The public transportation system in the City and County of Dallas, Texas consists of a city bus service, streetcar, light rail and commuter rail. I became extremely familiar with each of these transport services during my time visiting Dallas in December 2016. Collectively, I found the Dallas Area Rapid Transit (DART) network to be highly accessible and easy to use. In this section, I will share everything you need to know to use Dallas public transportation with a wheelchair or disability.
Light Rail Trains
DART Light Rail is the easiest way to get around Dallas. The network consists of 4 lines – Blue, Green, Orange and Red – and serves a total of 64 stations. Its 93 miles of track make it the longest light rail system in the United States. The entire system is wheelchair accessible, with station access made possible by elevators and ramps. The majority of downtown stations are at street level.
Train cars feature level-entry boarding and a small gap of 2 inches or less between the station platform and train. Inside specially marked cars, reserved spaces for wheelchairs is available. Priority seating for the disabled and elderly is also provided.
For a system map and list of light rail stations, visit www.dart.org.
113 wheelchair accessible city bus routes operate throughout Dallas. The buses are modern, with an electronic ramp located at the front door. Two wheelchair spaces on each bus include securement straps.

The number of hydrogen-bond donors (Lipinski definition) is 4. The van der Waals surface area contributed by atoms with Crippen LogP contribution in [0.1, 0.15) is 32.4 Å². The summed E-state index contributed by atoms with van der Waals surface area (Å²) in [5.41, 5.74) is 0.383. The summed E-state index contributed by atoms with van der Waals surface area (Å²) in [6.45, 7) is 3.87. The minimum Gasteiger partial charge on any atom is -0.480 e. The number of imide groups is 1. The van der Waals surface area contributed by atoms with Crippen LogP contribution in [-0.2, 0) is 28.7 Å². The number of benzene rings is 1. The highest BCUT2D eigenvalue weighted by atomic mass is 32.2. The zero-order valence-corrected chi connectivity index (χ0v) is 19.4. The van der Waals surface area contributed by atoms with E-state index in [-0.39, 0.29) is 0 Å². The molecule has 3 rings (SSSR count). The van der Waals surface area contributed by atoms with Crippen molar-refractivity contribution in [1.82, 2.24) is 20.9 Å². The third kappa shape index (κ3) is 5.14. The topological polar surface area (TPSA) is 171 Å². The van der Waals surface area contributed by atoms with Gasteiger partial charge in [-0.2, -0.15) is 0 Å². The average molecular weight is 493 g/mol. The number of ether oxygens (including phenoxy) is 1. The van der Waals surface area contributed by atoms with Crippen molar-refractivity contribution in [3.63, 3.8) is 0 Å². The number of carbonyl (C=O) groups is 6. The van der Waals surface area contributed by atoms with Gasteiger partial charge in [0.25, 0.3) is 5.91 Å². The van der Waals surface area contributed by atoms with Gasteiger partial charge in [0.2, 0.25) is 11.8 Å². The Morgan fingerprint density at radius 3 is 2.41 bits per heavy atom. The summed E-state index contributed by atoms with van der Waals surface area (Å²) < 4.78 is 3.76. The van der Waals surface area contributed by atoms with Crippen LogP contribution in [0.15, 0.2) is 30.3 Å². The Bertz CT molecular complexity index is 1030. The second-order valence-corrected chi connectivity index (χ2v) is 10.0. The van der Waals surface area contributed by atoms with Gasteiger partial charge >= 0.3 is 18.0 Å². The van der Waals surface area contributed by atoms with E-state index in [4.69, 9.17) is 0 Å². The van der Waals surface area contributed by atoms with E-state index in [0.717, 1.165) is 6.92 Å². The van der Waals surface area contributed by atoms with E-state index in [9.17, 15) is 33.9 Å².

My experience on DART buses was exceedingly positive – drivers were kind, courteous and helpful. I found the buses to run according to the posted schedule, and the routes seemed to be designed for efficiency.
Wheelchair users looking to ride the city bus should flag the driver (raising a hand works best), to notify him/her of your intent to ride. Once aboard, the driver will tie down your wheelchair using securement straps.
An easy to reach stop request button is located in the wheelchair securement area. Press the button as the bus approaches the stop you desire.
For more information on riding the Dallas city buses, or to access a list of routes and maps, visit www.dart.org.
The Dallas Streetcar is the newest public transportation option in the city, connecting downtown with the Bishop Arts District. The streetcar serves a total of 6 stations, with the terminus ends being Union Station (in Downtown Dallas) and Bishop Arts station, at the heart of the district of the same name.
The streetcar is fully wheelchair accessible, with level-entry boarding and a gap of less than two inches between the train and station platform. Spaces reserved for wheelchair users on the streetcar are among the largest I have seen on any public transportation service.
Rides on the streetcar are completely free – there is no fare to be paid! Just hop on and off at your leisure. Trains run every 20 minutes between 5:30 a.m. and midnight. If you are staying in Downtown Dallas, the streetcar is the easiest, fastest and most accessible way to the Bishop Arts District. For more information on the Dallas Streetcar, click here.
TRE Commuter Rail